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Whether it's a trip to the city or into the wilderness you don't have to travel far from Knoxville to find it! Come explore the region (and more) with me, because no matter what day it is, it's always "trip time."

Birthday gifts built for you - Nashville's Centennial and Bicentennial Parks

Birthday gifts built for you - Nashville's Centennial and Bicentennial Parks

When you celebrate a landmark birthday you throw a big party, but what do you do with the presents?  In Tennessee’s case, you turn the sites of those celebrations into places people will treasure for years to come.

 The Parthenon in Nashville was built as part of the state’s Centennial Exposition held in Nashville in 1897, a year after the state’s 100th birthday.

The Parthenon in Nashville was built as part of the state’s Centennial Exposition held in Nashville in 1897, a year after the state’s 100th birthday.

Driving through Nashville’s West End, you’ll find the site of Tennessee’s Centennial Exposition.  Held one year after the state’s 100th birthday, the event lasted six months and drew people from all over the world. At the end of the celebration most of the buildings were torn down, but the city’s love for the Parthenon kept it standing.   Now, more than a hundred years after it was built, it’s difficult to imagine Nashville without it.

 A statue of John Thomas, the President of the Centennial Exposition.

A statue of John Thomas, the President of the Centennial Exposition.

Visiting Centennial Park provides an opportunity to enjoy large open spaces in a city that’s growing rapidly.  You’ll find an old steam locomotive, a Korean War era Air Force jet and a statue of John Thomas, the president of Tennessee’s Centennial Exposition. In the center of it all is the Parthenon, an ode to Nashville’s moniker, the “Athens of the South.”

While the Parthenon is magnificent on the outside, what’s inside is perhaps even more spectacular.  Standing more than 40 feet tall, a statue of the Greek goddess Athena watches over the expansive top floor of this majestic building.  Athena who is adorned in gold leafing, holds a large shield by her side, and in the palm of her hand, Athena is holding Nike, the Greek goddess of Victory.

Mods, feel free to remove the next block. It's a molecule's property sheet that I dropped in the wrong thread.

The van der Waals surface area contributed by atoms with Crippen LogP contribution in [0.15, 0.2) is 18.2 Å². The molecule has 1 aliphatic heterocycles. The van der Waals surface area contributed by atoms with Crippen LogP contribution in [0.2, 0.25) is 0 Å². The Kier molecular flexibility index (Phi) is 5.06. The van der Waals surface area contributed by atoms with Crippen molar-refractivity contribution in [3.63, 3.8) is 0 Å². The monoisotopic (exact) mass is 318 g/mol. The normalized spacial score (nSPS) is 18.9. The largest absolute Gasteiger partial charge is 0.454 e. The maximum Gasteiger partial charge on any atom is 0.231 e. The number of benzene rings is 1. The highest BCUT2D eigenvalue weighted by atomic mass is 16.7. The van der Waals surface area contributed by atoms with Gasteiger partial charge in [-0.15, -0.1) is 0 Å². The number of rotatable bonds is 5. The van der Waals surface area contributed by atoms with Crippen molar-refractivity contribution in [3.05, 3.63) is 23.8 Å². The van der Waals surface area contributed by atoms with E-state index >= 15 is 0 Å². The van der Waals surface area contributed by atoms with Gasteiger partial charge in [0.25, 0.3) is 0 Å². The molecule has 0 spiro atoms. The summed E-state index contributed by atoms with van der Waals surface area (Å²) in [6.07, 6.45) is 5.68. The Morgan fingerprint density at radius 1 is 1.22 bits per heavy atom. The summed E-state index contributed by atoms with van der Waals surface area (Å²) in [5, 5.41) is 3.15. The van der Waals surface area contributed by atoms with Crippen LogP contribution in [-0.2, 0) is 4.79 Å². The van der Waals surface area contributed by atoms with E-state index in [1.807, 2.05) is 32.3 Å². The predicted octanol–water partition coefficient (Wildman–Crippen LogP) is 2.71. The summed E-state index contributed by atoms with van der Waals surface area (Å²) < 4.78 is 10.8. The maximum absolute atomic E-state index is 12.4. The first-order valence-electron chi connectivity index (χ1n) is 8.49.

Across town, the big present for the state’s Bicentennial comes in the form of a 19-acre park where a simple walk takes you through a billion years of the state’s history.  Bicentennial Mall opened with great fanfare in 1996 in a star studded salute to 200-years of statehood.  Situated at the bottom of Capitol Hill, this park packs quite a bit of features into a relatively small space. 

Tall granite markers rise up on one side of the mall creating a history timeline. Between each of the markers you’ll find a smaller granite wall where specific historic facts are etched into the stone.  This stroll through history begins with a look at the state’s geology and a look at the first settlers in what would become Tennessee.  A prominent break in the wall is where you’ll find information about the Civil War and how it affected the state.  Another unique fixture is a large globe floating in water. In this section, you’ll learn about Tennessee’s role in World War II, a story which includes the state’s “Secret City” of Oak Ridge a city built as part of the Manhattan Project.

On the other side of the mall, another path transports you through the three grand divisions of the state and all of the state’s 95 counties. Stone circles showing an outline of the county and a few facts about it are part of the walk.  Underneath them are time capsules which are to be opened in 2096.   (I was working in Nashville at the time the Mall opened and helped bury the time capsule for Greene County, where I was born.)

Closer to the State Capitol you’ll find two other amazing features starting with the plaza next to James Robertson Parkway.  A larger than life map of Tennessee shows each County Seat, the state’s major roads and rivers, and helps you better understand the geography of the state from the Smoky Mountains to the Mississippi River.   At night, a light is turned on where each County Seat is on the map.

Just behind the plaza on the other side of the train trestle a series of fountains represents each of the state’s major rivers.  This is a popular spot for cooling off on hot summer days.   Plenty of Tennessee State Flags fly on either side of the fountains and in the middle of Bicentennial Mall is an amphitheater.  At the opposite end, another plaza with three stars is surrounded by a carillon made up of 95 bells that play music at different times throughout the day.

 The Tennessee State Museum is now housed in this building on Bicentennial Mall.

The Tennessee State Museum is now housed in this building on Bicentennial Mall.

The new Tennessee State Museum is located on Bicentennial Mall near the Carillon and about halfway down the Mall is the Nashville Farmer’s Market, a great place to shop and to eat.  The Tennessee State Capitol is also close enough to include in your visit to this grand birthday present.

 

 

Crafting a legend - Clarksville's Old Glory Distilling

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